December 04, 2006
To maximize the intended benefits of
service-oriented architecture (SOA) implementations, organizations need
to develop a well-articulated SOA quality strategy to promote trust and
reuse, according to new research from analyst firm Hurwitz &
Associates. The report, titled "Executive Survey: SOA Implementation
Satisfaction," authored by Carol Baroudi and Dr. Fern Halper, confirms
the top drivers for SOA adoption include the expectation of greater
reuse in existing and newly-built Web services, business flexibility,
ease of integration and speed of integration -- with nearly 90 percent
of respondents pointing to service reuse as their number one concern.
"The Hurwitz research suggests that organizations that implement a SOA and have a quality plan in place are more likely to be completely satisfied with the quality of their SOA," said report co-author, Carol Baroudi of Hurwitz & Associates. "Creating a viable SOA is contingent on the ability to ensure quality and gain trust. Without an articulated quality strategy rigorously enforced, companies will be hard-pressed to scale their SOA implementations and realize the intended benefits."
In September and October of 2006, Hurwitz & Associates surveyed ninety-nine IT executives from companies in North America and the UK with a size greater than 250 employees who had expressed an interest in SOA or Web services. Approximately two-thirds of respondents surveyed (66 percent) had begun their SOA journey. The research notes that nearly half (47 percent) of the respondents, who had implemented SOA cited some dissatisfaction with their reuse due to a lack of planning and business goals and a lack of understanding of what services are available for reuse. Lack of governance and lack of standards also contributed to dissatisfaction with SOA implementations. Respondents who had implemented a SOA and had a quality plan in place were more likely to be completely satisfied with the quality of their SOA.
The independent research was sponsored by Mindreef Inc., a provider of SOAPscope and SOAPscope Server solutions for Web services testing and SOA quality. Teams at Wachovia, Fidelity National Financial, Charles Schwab, IBM, Valero Energy, and more than 3,000 customers at over 1,200 organizations worldwide use Mindreef products to build, test, and maintain Web services and SOAs.
"We firmly believe that SOA Quality is achieved through continual optimization of all components within an SOA environment to ensure maximum adoption, business agility and service reuse," said Frank Grossman, co-founder and president of Mindreef. "The research underscores the importance of SOA Quality as a key component of reaping the intended benefits of an SOA -- it's the strategy needed to achieve maximum business benefit -- and that companies will be more satisfied if they implement a well-articulated plan to drive pervasive quality throughout their SOA initiatives, to obtain the agility and reuse that yield a significant and immediate ROI."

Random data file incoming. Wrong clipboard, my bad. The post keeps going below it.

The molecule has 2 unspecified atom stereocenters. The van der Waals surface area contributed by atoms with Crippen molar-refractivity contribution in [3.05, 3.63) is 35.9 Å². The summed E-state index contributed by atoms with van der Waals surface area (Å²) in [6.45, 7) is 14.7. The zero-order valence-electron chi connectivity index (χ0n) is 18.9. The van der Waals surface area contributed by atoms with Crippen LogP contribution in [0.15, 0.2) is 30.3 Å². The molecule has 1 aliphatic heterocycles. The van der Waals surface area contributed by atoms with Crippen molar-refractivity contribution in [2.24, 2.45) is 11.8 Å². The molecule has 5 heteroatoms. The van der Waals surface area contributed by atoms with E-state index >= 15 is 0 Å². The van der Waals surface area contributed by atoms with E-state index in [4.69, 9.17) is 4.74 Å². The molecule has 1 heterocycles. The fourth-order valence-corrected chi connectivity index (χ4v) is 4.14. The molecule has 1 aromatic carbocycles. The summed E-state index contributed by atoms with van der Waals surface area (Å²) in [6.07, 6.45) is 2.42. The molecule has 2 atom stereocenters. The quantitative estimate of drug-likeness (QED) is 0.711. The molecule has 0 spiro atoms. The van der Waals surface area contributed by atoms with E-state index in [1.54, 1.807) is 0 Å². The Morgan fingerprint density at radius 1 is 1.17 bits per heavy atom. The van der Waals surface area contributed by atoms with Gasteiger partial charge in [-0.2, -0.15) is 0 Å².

Although the SOA registry and repository are instrumental to promoting reuse, nearly 50 percent of respondents stated that they have no registry or repository solution in place or use an in-house solution. According to Hurwitz & Associates, the functionality of both is critical to promote reuse and that companies should look for a standards-based product to provide these functions. The research also suggests that companies with a formal solution for both a registry and repository are more likely to have their expectations for reuse met than those that have no solution.
The Hurwitz & Associates analysis further notes that organizations will benefit by better understanding the nature of reuse of services in an SOA, as this opens new dimensions of possibilities sourced in dynamic combinations of components in an environment where not all combinations will ever be tested. With the testing of SOA environments "taking a quantum leap in complexity," the trust needed for SOA to attain widespread use will be built from the successful use of well-designed and well-tested services.
"Hurwitz & Associates believes that creating a viable SOA initiative is contingent upon the ability to ensure software quality and gain a trust of all constituents," said report co-author Dr. Fern Halper of Hurwitz & Associates. "Organizations keen on reusing software components need to ensure they have been designed for reuse, tested in a SOA environment, described and published in an easily searchable registry/repository, and are compliant with policies, procedures and regulations that govern their use."
For more information or to download a free copy of the report, visit www.mindreef.com/report.
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